Key staff members including Editor-in-Chief Adam Boulton and Director of Content Cristina Nicolotti Squires lift the lid on how Sky News covered the election through the night.
Sky News’ Political Correspondent has been on the road in the #LewisLorry travelling to towns and cities up and down the country, talking to voters on the ground.
He took a break from the road to speak to us about his sense of election from outside the London bubble.
Christine Lampard: Do you wake in the morning and decide what you want to rant about that day?
Piers Morgan: I used to run a daily paper. And the whole point of it was that, every morning, if you’re running a newsroom with 400 people, you have to get them going with your opinions.
So I think it was always in my DNA to be hugely opinionated about absolutely everything. I try to work myself into indignant rages on most subjects.
'I am one vegan sausage-roll wrap from being fired'
In May 2018, the top two UK parties, as measured in opinion polls and real votes cast in elections, were Labour and the Conservatives. A year later, they had been displaced by the Brexit Party and the Liberal Democrats.
One man’s journey during just three of those 12 months helps to illustrate this wacky new world of UK politics. In March 2019, he left one party to help create another, which started with one name, changed to a different one and then changed back. He then joined a third party, saying that he should probably have gone with it in the first place.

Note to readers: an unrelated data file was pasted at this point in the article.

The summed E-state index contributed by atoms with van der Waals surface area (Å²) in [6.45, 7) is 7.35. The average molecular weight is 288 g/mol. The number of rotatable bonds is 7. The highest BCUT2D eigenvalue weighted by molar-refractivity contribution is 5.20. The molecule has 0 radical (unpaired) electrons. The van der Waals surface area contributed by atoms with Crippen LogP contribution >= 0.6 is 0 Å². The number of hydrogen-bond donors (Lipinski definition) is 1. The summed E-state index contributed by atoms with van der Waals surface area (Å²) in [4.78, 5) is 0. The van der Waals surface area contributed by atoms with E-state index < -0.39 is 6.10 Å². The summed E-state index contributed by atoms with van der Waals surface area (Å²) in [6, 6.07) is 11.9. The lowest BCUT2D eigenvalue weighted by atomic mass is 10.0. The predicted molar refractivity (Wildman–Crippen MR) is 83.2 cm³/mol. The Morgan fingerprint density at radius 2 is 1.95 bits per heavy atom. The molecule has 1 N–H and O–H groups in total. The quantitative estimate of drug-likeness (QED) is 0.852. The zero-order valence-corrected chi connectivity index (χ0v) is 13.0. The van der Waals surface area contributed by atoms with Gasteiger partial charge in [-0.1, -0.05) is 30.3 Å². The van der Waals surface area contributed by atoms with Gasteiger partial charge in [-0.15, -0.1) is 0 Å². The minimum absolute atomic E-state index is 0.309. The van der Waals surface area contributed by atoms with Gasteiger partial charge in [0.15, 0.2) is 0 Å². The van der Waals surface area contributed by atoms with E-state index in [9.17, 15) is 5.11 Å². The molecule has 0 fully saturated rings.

Beth Rigby is the stand-out political broadcaster of our times. This is despite the former print journalist having been on our screens for only three years. No one asks the acute, no-nonsense yet empathetic questions like the new political editor of Sky News. And no one does it in her accent.
She drops so many Gs that Rigby dreads party conferences in Birmin’ham. We worked together on the Times, where she was a scoop-winning media editor – and when I saw her first steps on Sky News I knew, as her bosses obviously did, that a star had been born.
Parliament is “a sick house” right now. That’s not a comment on the politics of the place but a diagnosis by Philippa Whitford MP, the Commons’ most senior medical figure. The SNP politician has a long career as a cancer surgeon behind her, and MPs aware of her medical background have been bending her ear to tell her of their anxiety issues.
Whitford says sleepless nights and persistent stress are rampant and she’s had MPs telling her of their inability to process information as a result.
Set in the halls of Westminster, the series follows Prime Minister Robert Sutherland (Robert Carlyle) and his Chief of Staff Anna Marshall (Victoria Hamilton) as they try to deal with a national emergency.
The pair must bear attacks from their political opponents, face family pressures and lead the COBRA committee, a team of experts and politicians, to ensure the nation’s safety.
My interview with dramatist James Graham regarding his Channel 4 drama Brexit: The Uncivil War takes place slightly later than planned for an appropriate reason.
Julie Etchingham reflects on her famous 'fields of wheat' interview with Prime Minister Theresa May
At 10:00pm on 8 June, I was in a studio watching a live election-night show produced by two media companies that are going to be a big part of the future of political broadcasting. Neither of them were TV brands.
As the shock exit poll result came out, the two presenters, with a combined age about half that of David Dimbleby, reacted with squeals of surprise. This was all very un-Reithian.